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Tuesday May 6, 2008
BOYS like to dream of riding rockets into space. Not so for 18-year-old Aditya Singh – he wants to build them.
Two weeks ago, the United States’ National Aeronautics and Space Administration (Nasa) gave his ambition a boost by awarding him its top award in an aircraft design competition.
The annual student competition, organised by Nasa’s Langley Research Centre, is judged by its team of aeronautic engineers. It drew over 140 research papers from young people in 15 countries.
This is Singapore’s first win.
Students were asked to design a future aircraft that would “revolutionise air travel” by 2058. Aditya Singh’s proposal sought to introduce planes to the everyman – a successor to the modern day automobile.
His design is a triangular two-seater aircraft 4m long and 2.5m wide. It considered 11 different aeronautic factors, ranging from vehicular manoeuvrability to runway length and energy sources.
In his research, the teenager also modified ideas from aerospace literature dating back to the 1990s. A list of 24 reference books completed his 12-page thesis.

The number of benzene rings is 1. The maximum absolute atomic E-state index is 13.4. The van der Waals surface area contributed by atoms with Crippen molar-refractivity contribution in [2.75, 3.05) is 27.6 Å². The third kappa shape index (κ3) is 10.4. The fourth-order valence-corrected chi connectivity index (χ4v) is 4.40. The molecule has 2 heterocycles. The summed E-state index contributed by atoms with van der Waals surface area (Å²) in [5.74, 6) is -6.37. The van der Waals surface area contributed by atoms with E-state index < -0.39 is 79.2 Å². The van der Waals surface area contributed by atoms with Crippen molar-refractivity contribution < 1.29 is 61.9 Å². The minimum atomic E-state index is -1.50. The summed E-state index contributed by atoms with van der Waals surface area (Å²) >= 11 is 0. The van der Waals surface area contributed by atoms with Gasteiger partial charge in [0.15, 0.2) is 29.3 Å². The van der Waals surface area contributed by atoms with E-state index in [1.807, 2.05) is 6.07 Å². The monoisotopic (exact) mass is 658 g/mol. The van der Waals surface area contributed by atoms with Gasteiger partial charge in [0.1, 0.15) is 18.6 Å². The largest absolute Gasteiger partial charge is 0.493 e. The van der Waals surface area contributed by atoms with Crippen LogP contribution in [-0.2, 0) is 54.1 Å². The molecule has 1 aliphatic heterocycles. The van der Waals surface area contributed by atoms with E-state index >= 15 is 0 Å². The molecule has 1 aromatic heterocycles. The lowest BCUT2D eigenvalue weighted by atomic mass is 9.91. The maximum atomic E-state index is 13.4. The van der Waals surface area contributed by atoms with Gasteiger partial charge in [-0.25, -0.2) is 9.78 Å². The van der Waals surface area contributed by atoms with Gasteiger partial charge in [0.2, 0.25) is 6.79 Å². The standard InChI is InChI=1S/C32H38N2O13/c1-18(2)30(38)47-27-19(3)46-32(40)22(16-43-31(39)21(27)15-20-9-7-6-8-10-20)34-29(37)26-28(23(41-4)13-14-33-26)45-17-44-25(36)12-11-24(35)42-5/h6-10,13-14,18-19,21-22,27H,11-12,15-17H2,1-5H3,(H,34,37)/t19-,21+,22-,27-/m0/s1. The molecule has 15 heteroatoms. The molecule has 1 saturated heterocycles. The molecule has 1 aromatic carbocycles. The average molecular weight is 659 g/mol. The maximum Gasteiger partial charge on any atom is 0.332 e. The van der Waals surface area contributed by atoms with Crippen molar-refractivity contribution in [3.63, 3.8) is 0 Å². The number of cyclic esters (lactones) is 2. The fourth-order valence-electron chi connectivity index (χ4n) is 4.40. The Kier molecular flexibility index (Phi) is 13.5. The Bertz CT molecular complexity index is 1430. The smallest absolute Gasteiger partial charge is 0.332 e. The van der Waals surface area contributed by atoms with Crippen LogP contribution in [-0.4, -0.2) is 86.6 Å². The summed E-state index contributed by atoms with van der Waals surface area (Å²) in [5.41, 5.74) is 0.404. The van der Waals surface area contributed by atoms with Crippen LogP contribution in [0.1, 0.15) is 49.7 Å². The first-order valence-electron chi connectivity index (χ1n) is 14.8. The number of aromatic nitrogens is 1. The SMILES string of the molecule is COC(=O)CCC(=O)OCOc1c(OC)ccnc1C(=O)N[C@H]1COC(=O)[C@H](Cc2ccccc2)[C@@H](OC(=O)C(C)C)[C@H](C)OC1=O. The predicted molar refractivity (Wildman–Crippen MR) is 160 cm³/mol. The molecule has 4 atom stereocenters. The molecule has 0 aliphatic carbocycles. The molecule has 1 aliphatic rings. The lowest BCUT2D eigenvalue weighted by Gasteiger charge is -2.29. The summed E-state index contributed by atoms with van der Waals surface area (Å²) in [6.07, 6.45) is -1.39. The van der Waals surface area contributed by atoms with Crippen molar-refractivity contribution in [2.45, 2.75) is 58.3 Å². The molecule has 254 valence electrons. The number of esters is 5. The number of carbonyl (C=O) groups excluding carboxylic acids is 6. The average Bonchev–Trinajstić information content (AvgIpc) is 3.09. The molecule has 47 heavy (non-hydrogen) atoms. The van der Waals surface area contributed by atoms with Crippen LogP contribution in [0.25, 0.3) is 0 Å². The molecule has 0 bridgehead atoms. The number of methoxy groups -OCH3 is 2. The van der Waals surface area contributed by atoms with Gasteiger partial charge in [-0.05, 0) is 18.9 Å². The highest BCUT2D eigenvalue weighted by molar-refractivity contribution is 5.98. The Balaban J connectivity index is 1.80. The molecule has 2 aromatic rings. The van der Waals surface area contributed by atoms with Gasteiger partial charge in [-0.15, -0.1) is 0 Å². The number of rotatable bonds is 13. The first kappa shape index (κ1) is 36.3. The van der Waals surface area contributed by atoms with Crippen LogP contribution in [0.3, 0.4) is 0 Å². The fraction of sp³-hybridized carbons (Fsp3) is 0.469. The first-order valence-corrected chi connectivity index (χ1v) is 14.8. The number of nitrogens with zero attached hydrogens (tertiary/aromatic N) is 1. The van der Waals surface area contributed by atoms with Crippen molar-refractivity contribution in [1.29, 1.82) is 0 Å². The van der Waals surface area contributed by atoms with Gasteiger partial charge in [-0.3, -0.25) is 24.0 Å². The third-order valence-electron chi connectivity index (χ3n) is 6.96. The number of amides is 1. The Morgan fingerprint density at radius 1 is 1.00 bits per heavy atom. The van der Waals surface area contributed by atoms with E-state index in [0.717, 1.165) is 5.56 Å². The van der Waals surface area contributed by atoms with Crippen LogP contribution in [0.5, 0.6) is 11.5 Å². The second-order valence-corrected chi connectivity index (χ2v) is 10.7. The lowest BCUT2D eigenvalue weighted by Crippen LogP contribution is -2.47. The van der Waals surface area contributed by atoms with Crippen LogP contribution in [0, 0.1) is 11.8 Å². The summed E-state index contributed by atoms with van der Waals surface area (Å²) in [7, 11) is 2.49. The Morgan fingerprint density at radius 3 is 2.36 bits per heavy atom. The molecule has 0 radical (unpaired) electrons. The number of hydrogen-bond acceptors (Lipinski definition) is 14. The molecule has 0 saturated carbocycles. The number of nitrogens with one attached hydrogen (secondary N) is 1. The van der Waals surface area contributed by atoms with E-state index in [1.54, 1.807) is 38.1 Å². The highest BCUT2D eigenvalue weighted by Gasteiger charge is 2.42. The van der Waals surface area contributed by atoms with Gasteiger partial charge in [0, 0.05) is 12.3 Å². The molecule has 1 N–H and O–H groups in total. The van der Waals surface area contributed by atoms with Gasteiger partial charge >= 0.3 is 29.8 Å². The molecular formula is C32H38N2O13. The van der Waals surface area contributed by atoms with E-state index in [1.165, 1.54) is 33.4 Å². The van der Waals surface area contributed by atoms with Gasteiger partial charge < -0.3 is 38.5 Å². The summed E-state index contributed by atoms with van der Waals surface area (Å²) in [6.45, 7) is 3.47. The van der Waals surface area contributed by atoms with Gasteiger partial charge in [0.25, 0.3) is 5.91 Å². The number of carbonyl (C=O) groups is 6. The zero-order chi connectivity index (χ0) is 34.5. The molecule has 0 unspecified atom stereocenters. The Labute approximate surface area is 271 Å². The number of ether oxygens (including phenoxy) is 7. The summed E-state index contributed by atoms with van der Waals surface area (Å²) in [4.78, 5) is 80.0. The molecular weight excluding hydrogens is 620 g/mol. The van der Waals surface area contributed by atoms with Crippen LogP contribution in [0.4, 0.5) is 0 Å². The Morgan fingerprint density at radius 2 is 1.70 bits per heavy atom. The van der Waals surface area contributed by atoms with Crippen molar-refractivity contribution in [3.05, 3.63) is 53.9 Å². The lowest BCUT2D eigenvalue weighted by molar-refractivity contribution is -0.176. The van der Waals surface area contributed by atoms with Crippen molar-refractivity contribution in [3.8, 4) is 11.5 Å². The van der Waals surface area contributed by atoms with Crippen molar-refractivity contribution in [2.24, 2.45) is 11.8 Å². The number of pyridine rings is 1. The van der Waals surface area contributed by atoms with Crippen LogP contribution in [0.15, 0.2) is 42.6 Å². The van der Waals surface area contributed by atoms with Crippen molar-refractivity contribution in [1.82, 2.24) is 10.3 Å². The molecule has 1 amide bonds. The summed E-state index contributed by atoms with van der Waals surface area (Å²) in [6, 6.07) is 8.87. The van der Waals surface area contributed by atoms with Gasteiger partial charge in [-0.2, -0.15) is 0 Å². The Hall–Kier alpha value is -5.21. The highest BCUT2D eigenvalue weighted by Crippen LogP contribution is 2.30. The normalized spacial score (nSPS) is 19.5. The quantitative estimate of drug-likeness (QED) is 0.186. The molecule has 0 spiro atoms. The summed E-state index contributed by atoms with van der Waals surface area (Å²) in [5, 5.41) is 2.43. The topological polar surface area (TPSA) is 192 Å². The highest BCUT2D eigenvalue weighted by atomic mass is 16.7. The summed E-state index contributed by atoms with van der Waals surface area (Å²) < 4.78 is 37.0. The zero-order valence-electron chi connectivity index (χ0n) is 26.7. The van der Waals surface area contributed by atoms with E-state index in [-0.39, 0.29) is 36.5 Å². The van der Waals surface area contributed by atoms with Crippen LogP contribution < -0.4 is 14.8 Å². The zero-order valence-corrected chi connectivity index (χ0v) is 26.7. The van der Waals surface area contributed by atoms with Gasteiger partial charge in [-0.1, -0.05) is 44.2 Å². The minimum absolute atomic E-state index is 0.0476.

“I have a strong desire to know how things work and how I can make them work better,” said the second-year Anglo-Chinese Junior College student.
“That’s my standard for learning.”
His dreams of flight began in Chandigarh, a city at the foothills of the Himalayan mountains in India, where he was born.
Two years ago, he won a scholarship from Singapore Airlines to study in the city state.
But before he was able to put things together, he first learnt by taking them apart.
For his achievement, Nasa will award him a trophy and a certificate.
The prize, however, is the prestige that comes from being honoured by the space research juggernaut, he said. – The Straits Times / Asia News Network
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